▻ Indeed, there is a connection between stress levels and skin health. And -whether you’re on the frontline to fight the Covid-19 pandemic, or you’re staying at home- the straining mixture of your quarantine routine plus the uncertainty about the future might be pushing your cortisol levels higher than normal. What are the consequences for our skin?
When we feel stressed, our body increases the production of cortisol, a hormone made by the adrenal glands. Cortisol is generally a positive thing as it plays a crucial role in our body’s response system. It kicks off a wide array of chemical reactions to contrast inflammations and allergies and to reinforce our resistance to stress, helping us to stay calm and focused. Cortisol reaches its highest peak from about 6 a.m. to 8 a.m., when we wake up, and subsequently declines throughout the day. As cortisol falls, melatonin rises, creating a natural sleep-wake cycle driven by endogenous hormones.
In a stressful situation, our brain signals the adrenal cortex to release more cortisol. Cortisol activates the fight-or-flight response, a physiological reaction that occurs to counteract a perceived threat to survival. In sustained-stress times, our body is constantly receiving inputs to keep the fight mode permanently on.
Stressors to which our body responds can be surprisingly diversified. Sometimes they involve serious health issues, psychological conditions or actual dangers, which require our body to produce such a response. However, more often than we think, they are related to poor diet, lack of sleep, emotional discomfort or unfavourable chemicals in the environment as well. Stress has also been linked to the amount of time we spend using computers, multitasking or on social media. This digital stress, of which you can consult here a dedicated infographic by Online Universities, has been known for some years but seemed to have ramped up during the pandemic era.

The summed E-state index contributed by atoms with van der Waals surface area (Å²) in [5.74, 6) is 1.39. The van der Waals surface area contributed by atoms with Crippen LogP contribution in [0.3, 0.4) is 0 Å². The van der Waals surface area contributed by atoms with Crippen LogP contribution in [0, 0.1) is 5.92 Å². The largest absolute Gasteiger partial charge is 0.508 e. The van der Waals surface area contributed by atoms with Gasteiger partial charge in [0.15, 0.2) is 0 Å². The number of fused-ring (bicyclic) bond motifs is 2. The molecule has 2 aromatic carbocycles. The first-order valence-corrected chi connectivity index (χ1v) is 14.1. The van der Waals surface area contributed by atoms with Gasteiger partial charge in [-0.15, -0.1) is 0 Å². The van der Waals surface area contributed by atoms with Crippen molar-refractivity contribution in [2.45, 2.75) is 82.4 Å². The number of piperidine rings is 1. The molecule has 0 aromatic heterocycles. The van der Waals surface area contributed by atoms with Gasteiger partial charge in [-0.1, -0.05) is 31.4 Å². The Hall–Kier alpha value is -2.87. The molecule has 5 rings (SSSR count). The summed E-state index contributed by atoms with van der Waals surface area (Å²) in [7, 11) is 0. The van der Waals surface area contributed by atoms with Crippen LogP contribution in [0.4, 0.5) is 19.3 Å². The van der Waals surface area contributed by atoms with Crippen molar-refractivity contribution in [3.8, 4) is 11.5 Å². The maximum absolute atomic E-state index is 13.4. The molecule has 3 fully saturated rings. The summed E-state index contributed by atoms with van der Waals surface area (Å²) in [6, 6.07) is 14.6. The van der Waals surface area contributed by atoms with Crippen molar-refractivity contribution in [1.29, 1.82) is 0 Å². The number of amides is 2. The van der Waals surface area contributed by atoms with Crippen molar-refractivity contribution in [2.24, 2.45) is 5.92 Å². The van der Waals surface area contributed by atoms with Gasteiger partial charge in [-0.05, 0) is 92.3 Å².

Essentially, stressors make us fight wars we should not be fighting.
But what does cortisol have to do with our skin? When its level overflows our habitual threshold, cortisol can inhibit certain biological functions to save energy for the battle it’s supposedly fighting. The skin’s production of collagen, hyaluronic acid and lipids is among those biological functions limited when cortisol is too high. Like previolsly discussed, hyaluronic acid is a key player for a moisturised, plumped and healthy skin. In isolated, acute episodes of nervousness, this hormonal unbalance usually manifest itself in the form of acne, pimples and rashes. However, stress can become a chronic issue to the point that it thins the dermal layer of the skin, causing wrinkles, crepiness and persistent dryness. This is the why stress contributes to premature aging. As a result, in tougher times, oral intake of low molecular weight HA supplements, such as SinoHyal FG-HAC, FG-XS or FG-VL, can contribute to make up for the lack of hyaluronic acid endogenously produced, thus restoring our skin health. Still, bear in mind that physical exercise, paying attention to our diet and maintaining a regular and regenerating sleep cycle are three simple and yet effective daily habits to counteract stress.
The idea of stress as a systemic trigger for our physiological the fight-or-flight response perfectly falls within the theory of the gut-brain-skin axes, which several studies have been suggesting as a channel of communication between multiple body organs. We will dedicate some time to explore deeper the concept of gut-brain-skin axes down the line, please follow us to keep abreast of this topic.
Stress has always been and will always be a daily element in our lives which we should learn to coexist with and manage better. Still, as it can seriously impoverish our skin of hyaluronic acid and collagene, we can also supply our body with these exact nutrients, restoring our endogenous building blocks and our skin health. Beauty may manifest on the outside, but it comes from within, and its connection to our health may be deeper than you think.